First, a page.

Here's another Crufts story. Alan Checkley and his Support Dog, Fudge, will be at Crufts on Friday 6th March. Support Dogs is a founder member of Assistance Dogs UK and also a full voting member of Assistance Dogs International, an organisation that represents assistance dog training programmes around the world. Every year Support Dogs receives in excess of fifty applications for dogs from each of its programmes, which means that there is currently a two-year waiting list. Without secure and regular funding the wait may be even longer and demand for dogs continues to increase every year.
Judging from the asistance dogs I've met, they manage to perform amazing tasks for their person, while still staying very much a dog. They live fabulous live, being valued by their owner, having comfort and the best of health care, and best of all from a dog's point of view, they have plenty to do. Dogs love having a job to do; a life of merely chilling on the couch drives them to distractiona and leaves them with the energy to be naughty. Alan's story is below:
Life is sweeter with Fudge
A disabled man from Burnt Wood, Lichfield, has been given a new lease of life with an assistance dog from Support Dogs.
Alan Checkley has been seriously disabled and wheelchair bound for 15 years since he survived a serious accident. Alan’s first assistance dog, Megan, retired last year aged 13 and although she still lives with Alan and his wife Shelley, he needed another furry guardian to follow in her pawsteps.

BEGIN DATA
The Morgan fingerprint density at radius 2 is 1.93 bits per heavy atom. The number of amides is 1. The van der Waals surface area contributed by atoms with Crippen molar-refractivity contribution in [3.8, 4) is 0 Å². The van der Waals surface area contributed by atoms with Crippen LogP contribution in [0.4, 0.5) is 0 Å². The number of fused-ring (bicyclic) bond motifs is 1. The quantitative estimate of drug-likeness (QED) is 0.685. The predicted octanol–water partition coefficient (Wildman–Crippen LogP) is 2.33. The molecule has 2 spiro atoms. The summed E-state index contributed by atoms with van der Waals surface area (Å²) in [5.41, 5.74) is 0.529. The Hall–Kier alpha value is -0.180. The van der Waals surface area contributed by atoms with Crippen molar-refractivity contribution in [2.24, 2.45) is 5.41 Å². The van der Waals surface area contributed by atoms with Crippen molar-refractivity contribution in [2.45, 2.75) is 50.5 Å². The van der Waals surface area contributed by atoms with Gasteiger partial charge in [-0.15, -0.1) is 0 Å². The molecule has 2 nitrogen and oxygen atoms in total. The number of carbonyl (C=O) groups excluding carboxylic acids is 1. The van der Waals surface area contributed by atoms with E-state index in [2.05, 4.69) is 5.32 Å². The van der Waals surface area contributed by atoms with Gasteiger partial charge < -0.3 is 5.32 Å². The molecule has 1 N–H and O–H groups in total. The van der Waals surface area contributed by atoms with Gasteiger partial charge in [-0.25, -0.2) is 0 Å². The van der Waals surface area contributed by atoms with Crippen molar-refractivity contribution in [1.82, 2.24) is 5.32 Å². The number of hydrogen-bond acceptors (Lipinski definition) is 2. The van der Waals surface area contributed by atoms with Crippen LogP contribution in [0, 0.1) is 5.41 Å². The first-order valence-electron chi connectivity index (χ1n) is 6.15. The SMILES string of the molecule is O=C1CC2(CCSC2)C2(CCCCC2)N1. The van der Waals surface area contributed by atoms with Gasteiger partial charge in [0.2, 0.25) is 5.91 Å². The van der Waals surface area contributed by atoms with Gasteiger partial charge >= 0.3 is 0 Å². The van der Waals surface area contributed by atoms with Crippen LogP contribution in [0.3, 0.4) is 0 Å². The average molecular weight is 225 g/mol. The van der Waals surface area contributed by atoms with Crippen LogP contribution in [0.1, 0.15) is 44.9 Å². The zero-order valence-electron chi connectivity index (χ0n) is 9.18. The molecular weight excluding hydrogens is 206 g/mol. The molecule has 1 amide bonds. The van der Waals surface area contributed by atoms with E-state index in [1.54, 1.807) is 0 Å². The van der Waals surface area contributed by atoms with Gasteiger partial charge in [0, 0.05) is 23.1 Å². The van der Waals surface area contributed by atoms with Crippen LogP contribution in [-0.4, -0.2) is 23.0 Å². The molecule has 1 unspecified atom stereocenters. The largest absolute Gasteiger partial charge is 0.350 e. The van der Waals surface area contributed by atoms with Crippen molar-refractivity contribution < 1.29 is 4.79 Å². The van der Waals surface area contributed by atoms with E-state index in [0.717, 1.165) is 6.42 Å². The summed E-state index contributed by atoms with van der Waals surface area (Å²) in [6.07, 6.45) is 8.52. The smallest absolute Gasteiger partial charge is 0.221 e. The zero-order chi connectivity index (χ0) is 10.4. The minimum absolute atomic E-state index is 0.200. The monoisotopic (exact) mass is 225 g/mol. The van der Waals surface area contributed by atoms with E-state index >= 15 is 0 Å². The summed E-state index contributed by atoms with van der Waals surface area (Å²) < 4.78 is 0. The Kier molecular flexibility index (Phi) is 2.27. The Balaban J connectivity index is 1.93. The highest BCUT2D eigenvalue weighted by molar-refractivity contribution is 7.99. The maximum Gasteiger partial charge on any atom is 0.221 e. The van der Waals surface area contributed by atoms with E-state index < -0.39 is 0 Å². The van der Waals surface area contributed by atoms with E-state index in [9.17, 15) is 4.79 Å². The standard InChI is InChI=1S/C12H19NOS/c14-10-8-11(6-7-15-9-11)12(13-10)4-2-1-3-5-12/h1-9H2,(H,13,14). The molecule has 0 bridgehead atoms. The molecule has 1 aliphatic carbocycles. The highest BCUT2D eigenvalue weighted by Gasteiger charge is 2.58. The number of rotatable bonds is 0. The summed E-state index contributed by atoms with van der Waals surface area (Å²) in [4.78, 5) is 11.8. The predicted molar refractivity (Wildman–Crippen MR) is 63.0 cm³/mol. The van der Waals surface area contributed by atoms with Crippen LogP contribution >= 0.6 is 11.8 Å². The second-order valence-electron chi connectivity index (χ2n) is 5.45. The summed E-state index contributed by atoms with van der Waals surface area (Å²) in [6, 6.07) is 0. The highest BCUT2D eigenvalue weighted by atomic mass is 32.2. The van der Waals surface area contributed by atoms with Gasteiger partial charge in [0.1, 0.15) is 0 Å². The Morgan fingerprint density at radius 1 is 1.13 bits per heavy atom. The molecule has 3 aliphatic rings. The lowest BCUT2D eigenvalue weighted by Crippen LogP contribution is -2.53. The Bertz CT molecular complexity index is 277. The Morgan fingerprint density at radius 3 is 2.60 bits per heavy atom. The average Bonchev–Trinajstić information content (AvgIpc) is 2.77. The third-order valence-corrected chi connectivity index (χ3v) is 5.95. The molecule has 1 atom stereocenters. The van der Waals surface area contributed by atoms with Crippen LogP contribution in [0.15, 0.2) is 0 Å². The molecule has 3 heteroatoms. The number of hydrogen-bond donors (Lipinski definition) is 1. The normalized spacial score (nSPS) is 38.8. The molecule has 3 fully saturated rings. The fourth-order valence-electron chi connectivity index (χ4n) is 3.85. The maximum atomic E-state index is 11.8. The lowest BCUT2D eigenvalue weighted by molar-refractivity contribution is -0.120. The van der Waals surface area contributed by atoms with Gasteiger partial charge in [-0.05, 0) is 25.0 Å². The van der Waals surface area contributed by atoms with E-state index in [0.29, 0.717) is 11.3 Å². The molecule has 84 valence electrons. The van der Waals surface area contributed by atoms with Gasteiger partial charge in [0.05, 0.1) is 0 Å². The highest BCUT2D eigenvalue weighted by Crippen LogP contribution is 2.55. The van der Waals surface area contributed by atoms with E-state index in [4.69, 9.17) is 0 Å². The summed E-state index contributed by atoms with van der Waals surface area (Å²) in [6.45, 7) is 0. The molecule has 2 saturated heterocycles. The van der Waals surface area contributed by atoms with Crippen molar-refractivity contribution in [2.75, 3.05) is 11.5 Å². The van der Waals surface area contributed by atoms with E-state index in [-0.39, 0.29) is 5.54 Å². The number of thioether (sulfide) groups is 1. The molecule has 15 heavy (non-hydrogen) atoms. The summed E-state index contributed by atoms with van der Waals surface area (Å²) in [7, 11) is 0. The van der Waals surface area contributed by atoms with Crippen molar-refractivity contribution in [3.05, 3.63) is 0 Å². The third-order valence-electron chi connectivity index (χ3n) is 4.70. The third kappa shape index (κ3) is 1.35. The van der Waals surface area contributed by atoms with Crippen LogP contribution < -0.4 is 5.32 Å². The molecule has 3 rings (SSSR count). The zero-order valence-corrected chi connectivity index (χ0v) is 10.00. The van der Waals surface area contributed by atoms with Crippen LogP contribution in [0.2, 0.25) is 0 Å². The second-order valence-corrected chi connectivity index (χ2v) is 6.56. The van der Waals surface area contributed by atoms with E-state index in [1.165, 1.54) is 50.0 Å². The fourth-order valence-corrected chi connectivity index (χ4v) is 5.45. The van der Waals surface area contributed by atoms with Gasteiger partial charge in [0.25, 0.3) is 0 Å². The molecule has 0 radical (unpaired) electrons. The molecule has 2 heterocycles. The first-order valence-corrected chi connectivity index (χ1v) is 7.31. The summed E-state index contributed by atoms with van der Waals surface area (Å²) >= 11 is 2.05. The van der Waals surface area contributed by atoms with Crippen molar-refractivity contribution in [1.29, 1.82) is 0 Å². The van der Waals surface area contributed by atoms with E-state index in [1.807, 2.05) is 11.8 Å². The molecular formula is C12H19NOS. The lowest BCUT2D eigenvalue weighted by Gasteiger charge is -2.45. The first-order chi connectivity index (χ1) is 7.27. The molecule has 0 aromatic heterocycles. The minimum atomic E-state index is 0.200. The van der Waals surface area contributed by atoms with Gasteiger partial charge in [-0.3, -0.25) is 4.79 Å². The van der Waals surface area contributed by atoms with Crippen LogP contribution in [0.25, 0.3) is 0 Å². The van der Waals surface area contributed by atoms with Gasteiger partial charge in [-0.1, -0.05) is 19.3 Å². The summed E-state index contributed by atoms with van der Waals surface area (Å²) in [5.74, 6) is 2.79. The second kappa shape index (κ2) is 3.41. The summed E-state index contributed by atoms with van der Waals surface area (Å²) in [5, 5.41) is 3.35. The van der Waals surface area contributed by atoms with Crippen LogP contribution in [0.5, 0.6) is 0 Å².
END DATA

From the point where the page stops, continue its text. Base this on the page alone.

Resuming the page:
Three-year-old Fudge is an English Springer Spaniel chosen and trained by the charity Support Dogs specifically for Alan’s needs. Fudge became a fully-fledged assistance dog last November and soon settled into his new role with Alan.
Fudge can pick up anything that Alan needs and acts as an excellent icebreaker when Alan is at work.
Alan is a project assistant for ICT Projects in the local community and Fudge gives him the independence and confidence he needs to be able to work. In fact, since being partnered with Fudge, Alan has noticed that his confidence and faith in life in general has increased dramatically, enabling him to turn a corner and start enjoying the world.
Support Dogs’ Disability Assistance Dogs are taught tasks tailored to their owner’s needs. By teaching dogs to assist and support their disabled owners with their day-to-day tasks they find they begin to lead fuller and more independent lives.
To date the charity has trained over 150 dogs and now supports more than 60 partnerships across the UK. Each assistance dog costs around £10,000 to train and care for throughout its working life and the charity relies solely on donations to continue its work.